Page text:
083, Nokwethu Khojane, Lakheni | South African Townships Called to Action
Lakheni works in South African townships. If you’re not familiar with the townships of South Africa, during apartheid, these were the areas outside of city centers where black people were required to live. During these years, the South African government failed to invest in infrastructure such as water, sewage, electricity and roads. Without infrastructure, commerce and prosperity have been slow to return to the townships. Nokwethu Khojane, grew up under apartheid, and therefore lived in the township. As apartheid was reversed, she had the opportunity to go to university and to find a meaningful career. Her obvious intelligence and hard work gave her many career choices, but her heart was with the people still in the township.
While at the University of Cape Town, Nokwethu studied early childhood education. She wanted to tackle the problems of poverty at the root. One of the courses she took was Social Innovation Lab. Her professor encouraged her to go to the crèche (daycare) in the township and to observe. Even though Nokwethu had been raised in the township, she was still surprised by what she saw. She noticed how the crèche and the families maximized the power of community. They helped one another, shared resources, cooked and generally supported one another. Nokwethu soon realized that this social capital was an asset that could be utilized.
With her cofounder Lauren Drake, Nokwethu created Lakheni. One of their projects is to pool the buying power of the families around the crèches. Buy buying in bulk, these families could decrease their direct food costs, and their transportation costs. The crèche benefits by taking a small fee for coordinating. By keeping more of the money in the township, the community is able to stimulate the local economy. This system is a win all around, with a revenue stream that allows Lakheni to continue to provide their services.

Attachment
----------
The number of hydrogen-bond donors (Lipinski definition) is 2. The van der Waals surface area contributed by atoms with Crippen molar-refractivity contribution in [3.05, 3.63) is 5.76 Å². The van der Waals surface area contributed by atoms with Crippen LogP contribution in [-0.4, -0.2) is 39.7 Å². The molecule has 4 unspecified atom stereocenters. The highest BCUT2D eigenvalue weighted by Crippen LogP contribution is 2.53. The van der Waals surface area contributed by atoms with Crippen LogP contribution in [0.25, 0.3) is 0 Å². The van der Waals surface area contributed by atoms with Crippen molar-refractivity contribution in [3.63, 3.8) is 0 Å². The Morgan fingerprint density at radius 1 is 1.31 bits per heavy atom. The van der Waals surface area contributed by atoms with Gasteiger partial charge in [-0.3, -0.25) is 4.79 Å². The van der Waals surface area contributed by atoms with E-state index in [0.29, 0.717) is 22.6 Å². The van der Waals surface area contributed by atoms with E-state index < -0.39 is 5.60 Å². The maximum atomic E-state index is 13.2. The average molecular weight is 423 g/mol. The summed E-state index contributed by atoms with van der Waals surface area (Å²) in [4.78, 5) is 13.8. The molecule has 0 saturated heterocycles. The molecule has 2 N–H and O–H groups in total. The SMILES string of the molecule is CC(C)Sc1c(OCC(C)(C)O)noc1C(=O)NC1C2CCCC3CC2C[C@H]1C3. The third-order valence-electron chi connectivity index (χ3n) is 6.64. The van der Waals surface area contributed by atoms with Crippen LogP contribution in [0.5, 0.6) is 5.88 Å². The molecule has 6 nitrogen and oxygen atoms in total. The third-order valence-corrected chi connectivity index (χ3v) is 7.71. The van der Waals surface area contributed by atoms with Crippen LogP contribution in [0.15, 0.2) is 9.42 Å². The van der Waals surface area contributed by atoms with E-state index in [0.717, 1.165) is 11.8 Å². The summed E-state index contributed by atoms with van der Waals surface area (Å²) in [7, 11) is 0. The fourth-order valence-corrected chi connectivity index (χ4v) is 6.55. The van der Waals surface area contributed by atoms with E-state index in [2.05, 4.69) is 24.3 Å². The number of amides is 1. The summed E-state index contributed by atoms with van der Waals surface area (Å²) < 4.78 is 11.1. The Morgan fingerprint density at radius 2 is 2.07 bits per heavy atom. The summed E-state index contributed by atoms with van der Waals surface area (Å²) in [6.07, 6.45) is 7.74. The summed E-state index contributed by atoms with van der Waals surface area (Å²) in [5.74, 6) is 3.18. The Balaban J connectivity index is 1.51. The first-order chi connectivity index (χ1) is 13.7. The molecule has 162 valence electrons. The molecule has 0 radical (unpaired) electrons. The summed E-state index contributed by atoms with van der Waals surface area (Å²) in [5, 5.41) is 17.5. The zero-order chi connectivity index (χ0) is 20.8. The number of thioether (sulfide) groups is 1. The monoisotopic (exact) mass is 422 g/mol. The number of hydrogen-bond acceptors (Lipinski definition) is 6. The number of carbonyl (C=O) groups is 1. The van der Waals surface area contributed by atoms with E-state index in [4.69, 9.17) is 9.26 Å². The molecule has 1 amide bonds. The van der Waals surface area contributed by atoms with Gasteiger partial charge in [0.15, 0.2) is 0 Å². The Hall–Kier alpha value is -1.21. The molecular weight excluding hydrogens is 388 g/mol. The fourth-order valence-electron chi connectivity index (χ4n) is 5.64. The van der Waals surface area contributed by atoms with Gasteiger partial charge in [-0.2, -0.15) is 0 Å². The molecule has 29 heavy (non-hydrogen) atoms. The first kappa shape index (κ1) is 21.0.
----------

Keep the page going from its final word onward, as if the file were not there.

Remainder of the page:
Social Entrepreneurship Quotes from Nokwethu Khojane
“It felt like something drove me to this.”
“Poverty does not necessarily equal deep unhappiness.”
“If those of us who have come out can’t go back and try to make a difference, I don’t know who will.”
“We’ve got the biggest Gini coefficient in the world and that’s not sustainable.”
“It was sitting in the space and allowing it to unfold itself, that the solution came about.”
“You’re always in the space of, I actually don’t know.”
“This is what this space requires. It requires people who are comfortable in mess.”
“You have to be able to see things from your market’s perspective.”
“What you think they need is usually not what they need. So, ask them.”
“Test it out. Learn. Change it. Test it out again.”
“Start small. Start where you are. Start today.”
Social Entrepreneurship Resources:
- Lakheni: http://lakheni.co.za
- Culture Shift Learning Academy waiting list: http://tonyloyd.com/assessment
Culture Shift Learning Academy
We’re moving closer to the launch of Culture Shift Learning Academy, a comprehensive system to help you flesh out your social impact idea and start achieving it.
Enrollment isn’t open yet, but you can join the waiting list with other changemakers. Just go to http://tonyloyd.com/assessment and enter your email address. As a thank you, I’ll send you the Social Entrepreneur Startup Readiness Assessment. This useful tool is designed to help you to determine where you are on your startup journey and to successfully focus your development efforts.